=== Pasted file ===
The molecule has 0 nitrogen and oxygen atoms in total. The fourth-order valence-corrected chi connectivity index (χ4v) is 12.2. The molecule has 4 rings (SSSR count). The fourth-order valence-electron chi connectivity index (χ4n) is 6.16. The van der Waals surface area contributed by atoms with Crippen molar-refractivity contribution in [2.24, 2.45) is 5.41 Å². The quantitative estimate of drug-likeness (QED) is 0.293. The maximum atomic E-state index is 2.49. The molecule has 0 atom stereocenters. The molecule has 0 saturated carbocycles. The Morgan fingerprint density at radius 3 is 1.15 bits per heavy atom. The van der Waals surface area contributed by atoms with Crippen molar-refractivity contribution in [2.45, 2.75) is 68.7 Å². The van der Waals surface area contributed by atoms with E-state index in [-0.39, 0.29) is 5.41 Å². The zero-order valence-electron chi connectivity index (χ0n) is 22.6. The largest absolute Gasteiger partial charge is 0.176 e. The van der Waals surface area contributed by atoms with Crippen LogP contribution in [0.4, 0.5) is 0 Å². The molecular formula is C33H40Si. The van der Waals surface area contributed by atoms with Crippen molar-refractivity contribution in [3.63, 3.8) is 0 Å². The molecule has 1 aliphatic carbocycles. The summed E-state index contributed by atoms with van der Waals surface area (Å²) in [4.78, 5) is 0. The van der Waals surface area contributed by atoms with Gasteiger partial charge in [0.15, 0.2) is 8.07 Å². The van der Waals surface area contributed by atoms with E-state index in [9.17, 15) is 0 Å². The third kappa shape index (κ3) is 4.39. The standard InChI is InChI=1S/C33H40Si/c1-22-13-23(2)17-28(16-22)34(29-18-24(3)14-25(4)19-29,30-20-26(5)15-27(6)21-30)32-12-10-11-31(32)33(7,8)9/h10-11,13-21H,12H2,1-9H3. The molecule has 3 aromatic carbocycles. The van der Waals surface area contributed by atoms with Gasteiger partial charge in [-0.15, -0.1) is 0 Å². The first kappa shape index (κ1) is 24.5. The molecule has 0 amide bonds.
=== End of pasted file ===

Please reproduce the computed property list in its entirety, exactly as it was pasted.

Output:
The molecule has 0 nitrogen and oxygen atoms in total. The fourth-order valence-corrected chi connectivity index (χ4v) is 12.2. The molecule has 4 rings (SSSR count). The fourth-order valence-electron chi connectivity index (χ4n) is 6.16. The van der Waals surface area contributed by atoms with Crippen molar-refractivity contribution in [2.24, 2.45) is 5.41 Å². The quantitative estimate of drug-likeness (QED) is 0.293. The maximum atomic E-state index is 2.49. The molecule has 0 atom stereocenters. The molecule has 0 saturated carbocycles. The Morgan fingerprint density at radius 3 is 1.15 bits per heavy atom. The van der Waals surface area contributed by atoms with Crippen molar-refractivity contribution in [2.45, 2.75) is 68.7 Å². The van der Waals surface area contributed by atoms with E-state index in [-0.39, 0.29) is 5.41 Å². The zero-order valence-electron chi connectivity index (χ0n) is 22.6. The largest absolute Gasteiger partial charge is 0.176 e. The van der Waals surface area contributed by atoms with Crippen LogP contribution in [0.4, 0.5) is 0 Å². The molecular formula is C33H40Si. The van der Waals surface area contributed by atoms with Crippen molar-refractivity contribution in [3.63, 3.8) is 0 Å². The molecule has 1 aliphatic carbocycles. The summed E-state index contributed by atoms with van der Waals surface area (Å²) in [4.78, 5) is 0. The van der Waals surface area contributed by atoms with Gasteiger partial charge in [0.15, 0.2) is 8.07 Å². The van der Waals surface area contributed by atoms with E-state index in [9.17, 15) is 0 Å². The third kappa shape index (κ3) is 4.39. The standard InChI is InChI=1S/C33H40Si/c1-22-13-23(2)17-28(16-22)34(29-18-24(3)14-25(4)19-29,30-20-26(5)15-27(6)21-30)32-12-10-11-31(32)33(7,8)9/h10-11,13-21H,12H2,1-9H3. The molecule has 3 aromatic carbocycles. The van der Waals surface area contributed by atoms with Gasteiger partial charge in [-0.15, -0.1) is 0 Å². The first kappa shape index (κ1) is 24.5. The molecule has 0 amide bonds.